OLED (short for organic light-emitting diode) is one of the most ballyhooed display technologies in existence for very good reason.
What is OLED?
While traditional LED/LCD TVs rely on a backlight to illuminate the picture, each pixel in an OLED panel turns on and off independently. Instead of using a backlight, the pixels emit light all on their own, which makes OLED an "emissive" display technology.
This means that when the TV needs to display black, i.e. the absence of light, the pixels are turned off completely and you're getting "real" black where you need it. The end result is contrast that is essentially impossible to duplicate on traditional LED/LCD TVs, which use a backlight (or edge lighting) that can bloom or "halo" around the darkest areas on the screen.
For example, consider a movie or TV show's depiction of a starry night: While TVs using a standard LED backlight need to flood the entire night sky with at least some dim lighting in order to share that light between each twinkling dot, an OLED panel renders each star individually with pinpoints of bright, concentrated light consisting of a few self-illuminated pixels.
The surrounding night sky, therefore, is free to be as inky-black as the content's creator originally intended. It all comes down to contrast—the cornerstone of a display's overall performance. And OLED TVs produce the best contrast of any easily obtainable display tech on the market right now.
What is QLED?The "O" in "OLED" stands for "organic," and the "Q" in "QLED" stands for "quantum"—quantum dots, to be precise. QLED essentially refers to an LED TV that's equipped with quantum dots (a quantum dot-equipped OLED TV may be possible, but no one has tried it yet).
What are quantum dots? In a nutshell, they're microscopic nanocrystals that react to a specific color of (blue) light by emitting red and green light, depending on their size in nanometers. Quantum dots are usually applied as a film that covers the entire screen space (inside the TV), but are also sometimes applied in tubes along the screen's perimeters (if the TV is edge-lit, for example).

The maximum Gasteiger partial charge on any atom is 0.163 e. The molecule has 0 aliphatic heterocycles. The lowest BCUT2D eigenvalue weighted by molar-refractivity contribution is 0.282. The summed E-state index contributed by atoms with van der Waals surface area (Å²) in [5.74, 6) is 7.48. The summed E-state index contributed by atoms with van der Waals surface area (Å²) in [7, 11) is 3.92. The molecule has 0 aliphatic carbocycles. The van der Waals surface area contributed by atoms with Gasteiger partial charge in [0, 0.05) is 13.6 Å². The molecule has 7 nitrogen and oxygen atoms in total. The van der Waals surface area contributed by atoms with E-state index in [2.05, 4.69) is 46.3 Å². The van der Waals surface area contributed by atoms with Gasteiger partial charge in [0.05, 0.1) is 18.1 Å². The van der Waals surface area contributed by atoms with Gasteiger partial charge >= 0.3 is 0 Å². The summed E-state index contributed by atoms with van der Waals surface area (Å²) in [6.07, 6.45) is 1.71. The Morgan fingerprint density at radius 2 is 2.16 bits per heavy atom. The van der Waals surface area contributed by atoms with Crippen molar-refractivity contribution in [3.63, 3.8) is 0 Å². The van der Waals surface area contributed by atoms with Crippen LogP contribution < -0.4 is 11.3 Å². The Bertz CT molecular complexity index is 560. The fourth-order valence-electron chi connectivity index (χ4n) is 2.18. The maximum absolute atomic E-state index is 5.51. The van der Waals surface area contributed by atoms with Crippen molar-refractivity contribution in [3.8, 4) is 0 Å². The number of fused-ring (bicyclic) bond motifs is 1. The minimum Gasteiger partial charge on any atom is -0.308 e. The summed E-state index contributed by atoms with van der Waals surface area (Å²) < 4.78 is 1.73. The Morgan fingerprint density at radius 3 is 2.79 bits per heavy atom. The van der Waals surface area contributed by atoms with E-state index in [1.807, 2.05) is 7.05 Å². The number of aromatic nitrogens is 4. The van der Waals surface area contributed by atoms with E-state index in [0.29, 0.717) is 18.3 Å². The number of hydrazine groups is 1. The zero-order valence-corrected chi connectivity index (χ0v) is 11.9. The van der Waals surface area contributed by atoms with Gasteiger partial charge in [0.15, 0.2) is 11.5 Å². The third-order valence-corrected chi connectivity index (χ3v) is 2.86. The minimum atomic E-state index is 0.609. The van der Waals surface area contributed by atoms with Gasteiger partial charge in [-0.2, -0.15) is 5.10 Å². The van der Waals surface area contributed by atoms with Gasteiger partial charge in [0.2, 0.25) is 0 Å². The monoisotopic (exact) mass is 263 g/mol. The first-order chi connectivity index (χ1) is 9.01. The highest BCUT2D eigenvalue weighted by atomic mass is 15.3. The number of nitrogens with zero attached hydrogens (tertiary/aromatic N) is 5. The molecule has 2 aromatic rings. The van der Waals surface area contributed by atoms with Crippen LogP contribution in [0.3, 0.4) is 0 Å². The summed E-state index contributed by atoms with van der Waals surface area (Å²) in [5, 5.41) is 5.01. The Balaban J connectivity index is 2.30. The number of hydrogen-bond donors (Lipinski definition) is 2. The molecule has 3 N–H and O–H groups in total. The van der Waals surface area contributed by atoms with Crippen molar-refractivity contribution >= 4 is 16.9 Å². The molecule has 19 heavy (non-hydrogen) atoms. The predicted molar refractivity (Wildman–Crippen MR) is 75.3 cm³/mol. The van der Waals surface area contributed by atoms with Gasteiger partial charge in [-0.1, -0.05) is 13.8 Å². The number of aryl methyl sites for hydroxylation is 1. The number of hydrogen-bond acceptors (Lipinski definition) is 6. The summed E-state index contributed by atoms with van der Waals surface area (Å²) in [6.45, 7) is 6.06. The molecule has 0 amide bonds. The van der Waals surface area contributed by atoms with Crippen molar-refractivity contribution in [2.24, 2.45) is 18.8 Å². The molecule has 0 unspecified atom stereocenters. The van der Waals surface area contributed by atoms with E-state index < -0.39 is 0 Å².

The end result is TVs that can produce much more richly saturated colors, especially colors that rely on combinations of red and green, than those using the same backlighting technology without quantum dots.
Although the term "QLED" was originally popularized by Samsung to market its high-end quantum dot TVs, both Hisense and TCL have flirted with the moniker in the past, and Sony was actually the first TV manufacturer to wield quantum dots in its displays. Today, conducting a Google search for "QLED" produces mostly Samsung-related results, but for our purposes here, the term is a catch-all for displays that feature quantum dots.
What is QNED?New in 2021, QNED is the moniker that LG has applied to its quantum dot-equipped (Q), NanoCell (N) "emitting diode (ED)" TVs. If you're scratching your head a bit over this one, we don't blame you. But in LG's defense, Samsung kind of did it first with "QLED."
Despite the confusing naming scheme, QNED TVs (which, as of right now, are not yet available to test or buy) seem to offer a winning combination of technologies on paper. These are traditional LED/LCD TVs, albeit they're also kitted out with quantum dots (explained above). In addition, they incorporate LG's proprietary NanoCell tech, which the company describes as particles that absorb unwanted wavelengths of light. Finally, they incorporate mini-LED backlights (more on that below).
One key spec that will likely differentiate LG's QNED models from Samsung's QLED models (in 2021, both have variants that combine quantum dot color enhancement with mini-LED backlights) is that LG's non-OLED TVs tend to use a different panel type. LG's TVs often use IPS-style LCD panels, while Samsung (and most other LED/LCD TV manufacturers) use VA-style LCD panels. Without getting too into the weeds on what that means, the best way to think about them is that IPS panels have wider viewing angles than VA, while VA panels tend to do a better job producing dark shadow tones.